The typical drug submarine begins its life in the jungle areas of Colombia. Often in areas of the country under the control of leftist rebels, drug smugglers may toil for more than a year creating the fiberglass and steel frame, retrofitting engine parts, and packing nearly every inch of cargo space inside the ersatz sub with 5 metric tons of cocaine.
Under the cover of darkness, a crew of three or four men pilots the ship downriver until it reaches the open ocean. Steaming out to sea and riding only a few inches above the waves, they head toward their destination, most commonly in Mexico, a way station en route to the United States. Their cargo, if it reaches here, can be worth as much as $350 million at street prices.
If things do not go well for the narco-mariners, they are spotted by American or other authorities operating in international waters. Forced to heave to, the crewmen activate a hidden scuttling mechanism and jump into the water, watching as their ship and its valuable cargo sink. Brought aboard a law enforcement vessel, the men plead innocence and, with the evidence gone, are eventually returned to their native country and set free.
The U.S. Coast Guard has pressed Congress to end what amounts to a get-out-of-jail-free strategy by drug traffickers. In response, the House this week passed legislation to give U.S. authorities power to jail narco-mariners for operating a "stateless" ship, even when operating in international waters. The Senate is expected to act shortly. The new law would give federal prosecutors the ability to charge drug suspects with a crime in U.S. courts even if they are able to ditch their valuable drug cargo at sea.
The vessels are not true submarines but are what are called "semisubmersibles." They are designed to make a one-way trip to deliver their cargoes, most often to a transit point along the Mexican coast or the beaches of a Caribbean island. The Coast Guard says there are no instances of these semisubmersibles reaching U.S. shores. However, the vessels are carrying a growing share of the world's drugs, particularly cocaine destined for the United States and elsewhere.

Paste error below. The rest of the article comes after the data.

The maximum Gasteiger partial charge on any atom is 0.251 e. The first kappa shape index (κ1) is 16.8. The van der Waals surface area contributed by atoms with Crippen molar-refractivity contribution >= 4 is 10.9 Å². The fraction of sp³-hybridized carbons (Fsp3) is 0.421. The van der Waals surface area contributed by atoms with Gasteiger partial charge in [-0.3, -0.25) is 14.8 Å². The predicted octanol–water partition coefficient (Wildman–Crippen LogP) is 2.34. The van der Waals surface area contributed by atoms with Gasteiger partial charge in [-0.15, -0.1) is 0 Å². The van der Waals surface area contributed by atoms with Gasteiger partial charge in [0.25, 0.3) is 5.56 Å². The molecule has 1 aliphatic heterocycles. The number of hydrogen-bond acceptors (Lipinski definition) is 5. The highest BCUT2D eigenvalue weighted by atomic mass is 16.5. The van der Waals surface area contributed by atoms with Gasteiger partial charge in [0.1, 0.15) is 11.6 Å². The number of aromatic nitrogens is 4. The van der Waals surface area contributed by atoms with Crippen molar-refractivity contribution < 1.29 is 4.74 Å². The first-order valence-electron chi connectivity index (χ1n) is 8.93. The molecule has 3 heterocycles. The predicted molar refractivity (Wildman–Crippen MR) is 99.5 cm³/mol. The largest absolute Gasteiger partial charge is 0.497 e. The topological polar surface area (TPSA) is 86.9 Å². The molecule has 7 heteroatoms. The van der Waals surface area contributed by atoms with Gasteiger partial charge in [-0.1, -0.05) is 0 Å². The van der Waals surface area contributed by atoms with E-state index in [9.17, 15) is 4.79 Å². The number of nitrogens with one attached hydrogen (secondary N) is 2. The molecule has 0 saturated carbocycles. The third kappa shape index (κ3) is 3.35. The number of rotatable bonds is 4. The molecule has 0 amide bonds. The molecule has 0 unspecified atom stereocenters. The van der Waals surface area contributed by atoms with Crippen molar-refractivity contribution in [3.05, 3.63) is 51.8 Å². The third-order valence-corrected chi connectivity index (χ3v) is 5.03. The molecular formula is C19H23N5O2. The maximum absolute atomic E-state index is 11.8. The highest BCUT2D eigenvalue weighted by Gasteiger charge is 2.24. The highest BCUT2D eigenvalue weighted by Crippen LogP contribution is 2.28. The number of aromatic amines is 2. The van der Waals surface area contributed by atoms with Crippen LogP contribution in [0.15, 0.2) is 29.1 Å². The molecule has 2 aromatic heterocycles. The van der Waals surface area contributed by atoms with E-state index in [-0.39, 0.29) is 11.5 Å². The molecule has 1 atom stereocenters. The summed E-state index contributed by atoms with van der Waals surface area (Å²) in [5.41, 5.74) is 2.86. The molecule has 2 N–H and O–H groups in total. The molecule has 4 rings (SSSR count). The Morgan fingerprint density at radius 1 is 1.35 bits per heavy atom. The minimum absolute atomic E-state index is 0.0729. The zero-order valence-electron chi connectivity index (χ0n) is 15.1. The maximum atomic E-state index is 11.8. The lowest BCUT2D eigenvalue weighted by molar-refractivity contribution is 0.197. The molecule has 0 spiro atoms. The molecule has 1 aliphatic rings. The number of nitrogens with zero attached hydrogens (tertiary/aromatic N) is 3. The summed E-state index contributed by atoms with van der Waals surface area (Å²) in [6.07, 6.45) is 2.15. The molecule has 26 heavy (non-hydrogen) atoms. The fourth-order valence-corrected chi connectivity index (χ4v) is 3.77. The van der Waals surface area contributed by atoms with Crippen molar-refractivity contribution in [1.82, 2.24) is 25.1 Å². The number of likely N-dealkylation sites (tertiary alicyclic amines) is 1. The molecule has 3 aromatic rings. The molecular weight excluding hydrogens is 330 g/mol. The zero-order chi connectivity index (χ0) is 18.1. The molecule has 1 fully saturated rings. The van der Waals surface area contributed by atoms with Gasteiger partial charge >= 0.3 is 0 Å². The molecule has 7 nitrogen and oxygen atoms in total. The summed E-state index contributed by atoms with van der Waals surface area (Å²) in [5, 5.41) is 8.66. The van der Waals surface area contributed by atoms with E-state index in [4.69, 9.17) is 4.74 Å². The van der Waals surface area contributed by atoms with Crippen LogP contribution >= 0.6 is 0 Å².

The submarine scenario has played out with increasing frequency, according to the Coast Guard. Between 2001 and 2007, there were 23 encounters with semisubmersibles believed to be used by drug traffickers. In the first six months of this year, there were 45 such encounters..
In February, a U.S. Navy warship working with the Coast Guard caught a semisubmersible 80 miles west of Buenaventura, Colombia. When sailors attempted to seize the sub, the crew scuttled her. Coast Guard members were able to salvage one bale of drugs as evidence. A month later, a semisubmersible was spotted 375 miles from the Galapagos Islands, west of Colombia. Hailed to heave to, the crew sent the ship and any evidence to the bottom of the sea. And in July, a Mexican Navy ship arrested four men operating a 30-foot semisubmersible packed with cocaine.
The Coast Guard attributes an overall drop in drug seizures to the increase in semisubmersible transport. "The dramatic rise of difficult-to-detect [semisubmersibles] that sink themselves when law enforcement approaches is a significant factor contributing to decreased removal and seizure rates in 2008 when compared with 2007," according to a Coast Guard report.
The Coast Guard turned to Congress to make it possible to prosecute crews even when they succeed in scuttling their vessels. Naval authorities already can stop or seize the subs, which are regarded as unregistered "stateless" ships, but have problems prosecuting crew members if they manage to sink their cargo.
Now, Congress is working to make it a violation of U.S. law to operate a semisubmersible without registering it in a home country. That would provide very broad new legal authority. "It's too easy to send evidence to the bottom of the ocean, so hopefully this law will shift the balance back to law enforcement and allow traffickers to be prosecuted," says Lt. Cmdr. Christopher O'Neil, a Coast Guard spokesman.